The writer of Psalm 119 is not only passionately devoted to the word of God, but he desires that his will be conformed to the will of God. His love for God’s laws and his commands are at the very core of his being. In the psalmhe pours out his great affection for the Lord’s words and his deep desire to obey God’s commands by using phrases such as these:
Blessed are they who keep his statutes and seek him with all their heart;The words statutes, decrees, laws, commands and precepts all translate in a similar way. They relate to the covenant and translate: covenant directives, regulations, requirements and stipulations. This psalmist is a disciple who is wholly occupied with a desire to obey God’s will for his life by conforming it to the covenant directives asrevealed by God to his people. Night and day he is seeking to know and better understand what God requires of him and how to fulfill his part of the covenant.
We too live by a covenant. Whether we consider the covenant which God made with his people on Mount Sinai in the giving of the Ten Commandments, the New Covenant teaching which Jesus gave to his disciples on how to love one and serve another, or the particular way of life we believe the Lord is showing us in our Christian communities, we need to see Jesus as “the” teacher, patterning ourselves after him, seeking to know and understand how he wants us to live out the covenant which he is calling us to embrace.
The disciples heard the Father on the mount of Transfiguration say, “This is my beloved Son, whom I love. Listen to him!” “Listen”as it is used in this context means “to learn by hearing; to gain understanding”. So here we have the Father himself telling Jesus’ disciples to be serious about discipleship. He is saying, “Learn from my Son who is your teacher. Listen carefully to his words and devote yourself to his teaching. Gain understanding so that you may know what it is I require of you.” In the King James Version the verse ends with an exclamation point adding emphasis to the Father’s directive. He wants us to stop daydreaming in class and to sit up and pay attention!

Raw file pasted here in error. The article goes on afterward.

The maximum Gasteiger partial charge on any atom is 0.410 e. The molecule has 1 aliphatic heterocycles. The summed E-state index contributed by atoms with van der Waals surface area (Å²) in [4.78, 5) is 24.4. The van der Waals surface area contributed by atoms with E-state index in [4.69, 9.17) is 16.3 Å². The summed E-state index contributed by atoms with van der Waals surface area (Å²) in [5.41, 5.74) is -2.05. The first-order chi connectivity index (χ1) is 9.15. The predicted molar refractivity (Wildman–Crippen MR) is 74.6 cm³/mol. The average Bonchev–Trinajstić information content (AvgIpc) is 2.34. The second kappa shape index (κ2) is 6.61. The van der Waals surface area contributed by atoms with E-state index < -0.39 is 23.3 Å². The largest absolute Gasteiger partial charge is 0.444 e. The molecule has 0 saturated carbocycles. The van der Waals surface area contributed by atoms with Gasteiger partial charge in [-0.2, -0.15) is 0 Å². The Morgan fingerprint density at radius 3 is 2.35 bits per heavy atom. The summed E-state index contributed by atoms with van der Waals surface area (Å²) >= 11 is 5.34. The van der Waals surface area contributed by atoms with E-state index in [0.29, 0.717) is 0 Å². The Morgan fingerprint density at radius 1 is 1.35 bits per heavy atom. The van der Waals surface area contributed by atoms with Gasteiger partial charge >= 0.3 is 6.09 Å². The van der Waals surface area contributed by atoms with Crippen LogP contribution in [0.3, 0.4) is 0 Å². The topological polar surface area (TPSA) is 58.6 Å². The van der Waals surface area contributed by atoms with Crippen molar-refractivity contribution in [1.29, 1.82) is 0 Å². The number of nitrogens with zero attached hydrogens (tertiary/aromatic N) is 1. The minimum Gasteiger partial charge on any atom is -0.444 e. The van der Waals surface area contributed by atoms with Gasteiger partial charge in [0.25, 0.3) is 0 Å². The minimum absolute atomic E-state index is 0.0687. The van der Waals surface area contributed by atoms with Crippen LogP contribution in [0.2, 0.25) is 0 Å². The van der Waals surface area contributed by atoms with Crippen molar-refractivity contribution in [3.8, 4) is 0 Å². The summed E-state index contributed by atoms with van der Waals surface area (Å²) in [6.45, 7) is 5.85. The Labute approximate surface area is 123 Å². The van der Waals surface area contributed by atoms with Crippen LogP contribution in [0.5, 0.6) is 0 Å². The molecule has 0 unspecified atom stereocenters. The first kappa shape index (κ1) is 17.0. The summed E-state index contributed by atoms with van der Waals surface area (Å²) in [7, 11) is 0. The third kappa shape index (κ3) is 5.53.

Philippians 2:13 tells us that “it is God who works in you both to will and to act according to His good purposes.”He inspires and gives grace and then we respond to him. It is a balance; a combination of our effort and God’s grace working together.Sitting in a room while the professor is teaching will not guarantee that valuable information will actually be absorbed.So too, discipleship is not a passive activity. It requires pro-active participation in the process and doesn’t happen simply by association. Discipleship is an association with a purpose, that of becoming who the teacher is. We have to respond to the nudging of the Holy Spirit. And it isn’t a one-time decision. Too many things can easily crowd our lives and push Jesus further into the background; we would be prudent to reassess and reaffirm our commitment to be disciples from time-to-time.
A group of Apollo astronauts in the US were interviewed recently on a talk show, the host assuming they spent a great deal of time on leisure activities as they travelled to the moon. She was surprised to find that the astronauts were required to make course corrections every ten minutes from the time the spaceship launched, until they reached their destination.I think we would be wise to do something similar with our spiritual lives. Occasional course corrections can keep us from drifting far from our original goal, that of being disciples whose vision and focus should be solely on becoming who our rabbi is. And as we practice being who the teacher is, allowing the Holy Spirit to work those changes in us, we will incrementally look and become more like Jesus, our Rabbi, being transformed more and more into His image and likeness.
Love and discipleship
Jesus identified two distinctive characteristics by which people would recognize his disciples and by which his kingdom would grow. The first is that we have love for one another. Jesus told his disciples,“By this all men will know that you are my disciples – that you love one another.” John 13: 35.